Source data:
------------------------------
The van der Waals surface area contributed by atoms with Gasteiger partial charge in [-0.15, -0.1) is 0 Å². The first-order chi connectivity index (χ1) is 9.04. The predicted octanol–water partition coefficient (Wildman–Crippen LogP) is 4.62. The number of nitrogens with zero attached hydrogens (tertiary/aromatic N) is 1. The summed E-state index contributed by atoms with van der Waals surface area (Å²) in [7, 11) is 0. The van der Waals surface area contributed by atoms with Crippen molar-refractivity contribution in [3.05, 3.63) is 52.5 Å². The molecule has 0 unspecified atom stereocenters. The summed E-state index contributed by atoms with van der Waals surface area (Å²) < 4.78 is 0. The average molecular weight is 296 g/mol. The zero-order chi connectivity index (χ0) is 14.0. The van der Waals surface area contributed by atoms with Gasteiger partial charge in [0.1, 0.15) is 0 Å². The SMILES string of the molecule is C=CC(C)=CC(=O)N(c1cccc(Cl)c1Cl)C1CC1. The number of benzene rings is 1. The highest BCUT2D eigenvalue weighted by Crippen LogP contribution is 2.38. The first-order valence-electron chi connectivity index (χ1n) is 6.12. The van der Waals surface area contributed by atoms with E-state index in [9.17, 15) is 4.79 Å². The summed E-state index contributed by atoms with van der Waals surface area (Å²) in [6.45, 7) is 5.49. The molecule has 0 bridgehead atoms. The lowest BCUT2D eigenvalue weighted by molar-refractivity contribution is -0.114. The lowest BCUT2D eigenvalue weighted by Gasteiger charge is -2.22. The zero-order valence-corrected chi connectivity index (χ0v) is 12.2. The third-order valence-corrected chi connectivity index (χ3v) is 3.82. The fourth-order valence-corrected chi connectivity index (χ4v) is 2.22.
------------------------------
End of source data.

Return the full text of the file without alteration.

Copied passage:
The van der Waals surface area contributed by atoms with Gasteiger partial charge in [-0.15, -0.1) is 0 Å². The first-order chi connectivity index (χ1) is 9.04. The predicted octanol–water partition coefficient (Wildman–Crippen LogP) is 4.62. The number of nitrogens with zero attached hydrogens (tertiary/aromatic N) is 1. The summed E-state index contributed by atoms with van der Waals surface area (Å²) in [7, 11) is 0. The van der Waals surface area contributed by atoms with Crippen molar-refractivity contribution in [3.05, 3.63) is 52.5 Å². The molecule has 0 unspecified atom stereocenters. The summed E-state index contributed by atoms with van der Waals surface area (Å²) < 4.78 is 0. The average molecular weight is 296 g/mol. The zero-order chi connectivity index (χ0) is 14.0. The van der Waals surface area contributed by atoms with Gasteiger partial charge in [0.1, 0.15) is 0 Å². The SMILES string of the molecule is C=CC(C)=CC(=O)N(c1cccc(Cl)c1Cl)C1CC1. The number of benzene rings is 1. The highest BCUT2D eigenvalue weighted by Crippen LogP contribution is 2.38. The first-order valence-electron chi connectivity index (χ1n) is 6.12. The van der Waals surface area contributed by atoms with E-state index in [9.17, 15) is 4.79 Å². The summed E-state index contributed by atoms with van der Waals surface area (Å²) in [6.45, 7) is 5.49. The molecule has 0 bridgehead atoms. The lowest BCUT2D eigenvalue weighted by molar-refractivity contribution is -0.114. The lowest BCUT2D eigenvalue weighted by Gasteiger charge is -2.22. The zero-order valence-corrected chi connectivity index (χ0v) is 12.2. The third-order valence-corrected chi connectivity index (χ3v) is 3.82. The fourth-order valence-corrected chi connectivity index (χ4v) is 2.22.